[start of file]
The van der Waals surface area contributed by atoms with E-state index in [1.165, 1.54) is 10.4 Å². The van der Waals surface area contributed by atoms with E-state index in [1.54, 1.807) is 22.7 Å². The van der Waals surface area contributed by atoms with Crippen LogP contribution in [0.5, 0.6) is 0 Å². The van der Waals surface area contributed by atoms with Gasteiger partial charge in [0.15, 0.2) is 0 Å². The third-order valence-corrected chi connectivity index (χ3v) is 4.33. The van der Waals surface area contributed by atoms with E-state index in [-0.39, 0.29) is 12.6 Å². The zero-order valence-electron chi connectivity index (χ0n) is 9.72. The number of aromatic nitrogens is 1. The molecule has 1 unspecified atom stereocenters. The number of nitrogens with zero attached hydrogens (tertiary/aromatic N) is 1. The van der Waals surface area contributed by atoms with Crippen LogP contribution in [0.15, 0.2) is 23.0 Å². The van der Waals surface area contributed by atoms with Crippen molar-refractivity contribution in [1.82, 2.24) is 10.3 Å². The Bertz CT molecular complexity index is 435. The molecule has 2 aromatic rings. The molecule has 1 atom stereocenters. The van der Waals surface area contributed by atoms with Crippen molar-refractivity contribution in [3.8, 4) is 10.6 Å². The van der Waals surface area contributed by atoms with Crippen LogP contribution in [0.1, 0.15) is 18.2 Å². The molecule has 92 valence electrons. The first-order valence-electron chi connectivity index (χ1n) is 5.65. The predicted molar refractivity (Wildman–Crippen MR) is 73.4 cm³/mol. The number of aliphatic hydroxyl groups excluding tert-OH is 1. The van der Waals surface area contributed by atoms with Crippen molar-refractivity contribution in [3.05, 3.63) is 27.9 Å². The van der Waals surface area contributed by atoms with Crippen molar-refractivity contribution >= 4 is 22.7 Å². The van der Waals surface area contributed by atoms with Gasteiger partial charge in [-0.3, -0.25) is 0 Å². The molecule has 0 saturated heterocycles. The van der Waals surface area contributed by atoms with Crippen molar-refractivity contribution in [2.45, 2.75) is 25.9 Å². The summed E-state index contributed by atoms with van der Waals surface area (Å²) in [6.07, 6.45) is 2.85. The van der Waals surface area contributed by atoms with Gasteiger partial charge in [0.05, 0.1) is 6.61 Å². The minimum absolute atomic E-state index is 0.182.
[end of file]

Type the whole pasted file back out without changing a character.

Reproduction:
The van der Waals surface area contributed by atoms with E-state index in [1.165, 1.54) is 10.4 Å². The van der Waals surface area contributed by atoms with E-state index in [1.54, 1.807) is 22.7 Å². The van der Waals surface area contributed by atoms with Crippen LogP contribution in [0.5, 0.6) is 0 Å². The van der Waals surface area contributed by atoms with Gasteiger partial charge in [0.15, 0.2) is 0 Å². The third-order valence-corrected chi connectivity index (χ3v) is 4.33. The van der Waals surface area contributed by atoms with E-state index in [-0.39, 0.29) is 12.6 Å². The zero-order valence-electron chi connectivity index (χ0n) is 9.72. The number of aromatic nitrogens is 1. The molecule has 1 unspecified atom stereocenters. The number of nitrogens with zero attached hydrogens (tertiary/aromatic N) is 1. The van der Waals surface area contributed by atoms with Crippen LogP contribution in [0.15, 0.2) is 23.0 Å². The van der Waals surface area contributed by atoms with Crippen molar-refractivity contribution in [1.82, 2.24) is 10.3 Å². The Bertz CT molecular complexity index is 435. The molecule has 2 aromatic rings. The molecule has 1 atom stereocenters. The van der Waals surface area contributed by atoms with Crippen molar-refractivity contribution in [3.8, 4) is 10.6 Å². The van der Waals surface area contributed by atoms with Crippen LogP contribution in [0.1, 0.15) is 18.2 Å². The molecule has 92 valence electrons. The first-order valence-electron chi connectivity index (χ1n) is 5.65. The predicted molar refractivity (Wildman–Crippen MR) is 73.4 cm³/mol. The number of aliphatic hydroxyl groups excluding tert-OH is 1. The van der Waals surface area contributed by atoms with Crippen molar-refractivity contribution in [3.05, 3.63) is 27.9 Å². The van der Waals surface area contributed by atoms with Crippen molar-refractivity contribution >= 4 is 22.7 Å². The van der Waals surface area contributed by atoms with Gasteiger partial charge in [-0.3, -0.25) is 0 Å². The molecule has 0 saturated heterocycles. The van der Waals surface area contributed by atoms with Crippen molar-refractivity contribution in [2.45, 2.75) is 25.9 Å². The summed E-state index contributed by atoms with van der Waals surface area (Å²) in [6.07, 6.45) is 2.85. The van der Waals surface area contributed by atoms with Gasteiger partial charge in [0.05, 0.1) is 6.61 Å². The minimum absolute atomic E-state index is 0.182.